With a sporting pedigree like hers, it was natural that Alana Boyd would be steered towards track and field – her mother, Denise Boyd (nee Robertson), was our champion sprinter back in the late ’70s/early ’80s, and her father, Ray Boyd, was our champion pole vaulter in the same era.
With a sporting pedigree like hers, it was natural that Alana Boyd would be steered towards track and field – her mother, Denise Boyd (nee Robertson), was our champion sprinter back in the late ’70s/early ’80s, and her father, Ray Boyd, was our champion pole vaulter in the same era. But then, there’s not much that is “natural” about the sport of pole vaulting. While our men’s champ, Steve Hooker, has recently raised the sport’s profile with his Olympic gold in Beijing, Boyd has consistently been our best-performed woman. She has represented Australia at the last two Olympics, and took out the gold medal at the 2010 Comm Games in Delhi. She looked on track to really make a name for herself heading into the London Olympics last year, after smoking the Australian record during our domestic season in the lead-up. But circumstances conspired against her there, and she finished a disappointing (for her) 11th. That led to a change of coaches – leaving the Perth pole vault hothouse headed by coach Alex Parnov and returning earlier this year to her home in Brisbane, to resume being coached by father Ray. It’s a partnership that’s already seen her qualify for next month’s World Championships in Moscow (Aug 10-18), with her sights firmly set on Rio in 2016.
With an HR business degree behind her, this 29-year-old works part-time for her very understanding employers at John Holland, who even allowed her a break from work to share with Inside Sport a few of the secrets of her vaulting success before she headed off to Europe for Diamond League competitions leading up to Moscow.
“I didn’t jump my best in London. I cleared 4.55 to make the final, which I was very happy with because it was a tough qualifying; they had the pole vault set up into a significant headwind. The British girl landed back on the track and broke her wrist and the Russian landed in the box and broke her ankle, which kind of indicated how difficult and dangerous the conditions were for us. And in the final, again, they didn’t turn the pole vault around. Which is really what they should’ve done, but their hands were tied. Unfortunately we copped it.
“But I guess you go out there with the same conditions as the other 11 girls – you just have to get on with it. In the final I was disappointed with my jump. It didn’t reflect where I came from in the domestic season. I’d been jumping consistently over 4.60, and had cleared the 4.76 for the Australian record, so I was on an absolute high [this height would’ve won gold in London]. I feel that maybe Alex [Parnov] and I didn’t get the preparation exactly right. There were a few technical things we were trying to nut out, but I felt like my running and speed side of things were a little bit neglected; I just felt like I wasn’t in a great position at the take-off because I lacked speed.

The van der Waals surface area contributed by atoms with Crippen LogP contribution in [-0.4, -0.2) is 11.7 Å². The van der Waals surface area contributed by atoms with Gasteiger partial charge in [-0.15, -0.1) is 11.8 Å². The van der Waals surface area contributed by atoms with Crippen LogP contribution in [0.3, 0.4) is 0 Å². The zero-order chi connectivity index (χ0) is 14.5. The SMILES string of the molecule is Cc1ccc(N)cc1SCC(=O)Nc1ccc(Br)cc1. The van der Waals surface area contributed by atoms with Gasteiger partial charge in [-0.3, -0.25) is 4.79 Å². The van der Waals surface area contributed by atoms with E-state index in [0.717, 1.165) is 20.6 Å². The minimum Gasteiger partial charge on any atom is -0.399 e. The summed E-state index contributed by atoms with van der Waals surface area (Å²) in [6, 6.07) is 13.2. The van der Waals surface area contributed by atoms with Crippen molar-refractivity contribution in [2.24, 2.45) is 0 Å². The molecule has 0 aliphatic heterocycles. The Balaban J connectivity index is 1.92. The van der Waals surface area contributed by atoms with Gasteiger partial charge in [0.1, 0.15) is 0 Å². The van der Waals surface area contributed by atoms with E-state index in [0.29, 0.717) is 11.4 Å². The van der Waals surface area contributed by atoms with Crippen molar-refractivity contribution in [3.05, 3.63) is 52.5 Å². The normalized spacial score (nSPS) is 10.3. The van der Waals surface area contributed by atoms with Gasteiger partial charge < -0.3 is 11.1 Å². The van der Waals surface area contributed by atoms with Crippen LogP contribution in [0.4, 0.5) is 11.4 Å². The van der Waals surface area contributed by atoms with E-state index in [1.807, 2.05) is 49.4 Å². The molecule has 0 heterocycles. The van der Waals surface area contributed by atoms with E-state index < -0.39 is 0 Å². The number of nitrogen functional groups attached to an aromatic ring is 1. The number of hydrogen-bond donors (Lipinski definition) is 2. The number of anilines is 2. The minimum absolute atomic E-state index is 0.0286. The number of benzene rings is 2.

To finish 11th was disappointing. I still feel like it was a missed opportunity – medals were up for grabs that day.”
THE SUNNY SIDE
“All I can do now is say, ‘Right, where can we cross those Ts and dot those Is and make sure everything that didn’t go right last time can work next time?’ So I came back home from WA earlier this year. I’d moved over there to train with Alex in 2009. It was initially a three-year plan leading into London, so it was time to reassess what I wanted to do. After London, I was a little unsure ... I decided late last year that it was in my best interests to come home.
“As you get older you’re a bit more in tune with your body and what works for you and what doesn’t – I’ve been pole vaulting now for 11 years and I know my event and I know what’s a good jump. I know now what works for me and what areas I can tweak to make things better.”
HOME SWEET HOME
“It’s really nice to be home and have Dad as my coach again. He lives on the Sunshine Coast and I live in Brisbane – I travel up there a couple of times a week for my pole vault sessions. It’s the best of both worlds: that’s where I grew up and I still have a lot of friends and family up there, which is a big thing for me. I love catching up for dinner – though most of the time I’m the designated driver; I’ve either got training in the morning or competition coming up. But I still try to have that social life – I’m 29 years old and trying to keep my life as normal as possible in amongst my training.”
“Dad and I are very much on the same page now with training and the things that we both think I need to do better to jump higher. Being my father, he has my best interests at heart and I have complete trust and faith in him, but that doesn’t come without its difficulties. I guess I sometimes say things to my coach that I shouldn’t because he’s my father [laughs]. You get frustrated and it’s easier to release those frustrations on him – poor old Dad.”
“I’d competed in high jump in primary school and hurdles and sprints all through high school. Then before the 2000 Sydney Games they built an athletics track nearby at the Uni for athletes coming out for the Games. And with the track came the pole vault pit. Dad was out there training one day and said to my brother and sister and me, ‘How would you like to have a swing on a pole?’ My sister wasn’t interested, but my brother and I were keen; I’d done gymnastics when I was younger so I had that body awareness and was used to being upside-down. I took to it quite well. I was 18 at the time.
“I always had the goal of wanting to compete at an Olympic Games. From when I was six, it was, ‘Mum and Dad competed at the Olympics and I want to, too.’ I had figured out you have to have that pure speed to be world-class in the hurdles. And I didn’t have it. And, I dunno, I just liked pole vaulting from the start. Dad had never coached anyone before, so he was learning with us. It was like being thrown into the deep end.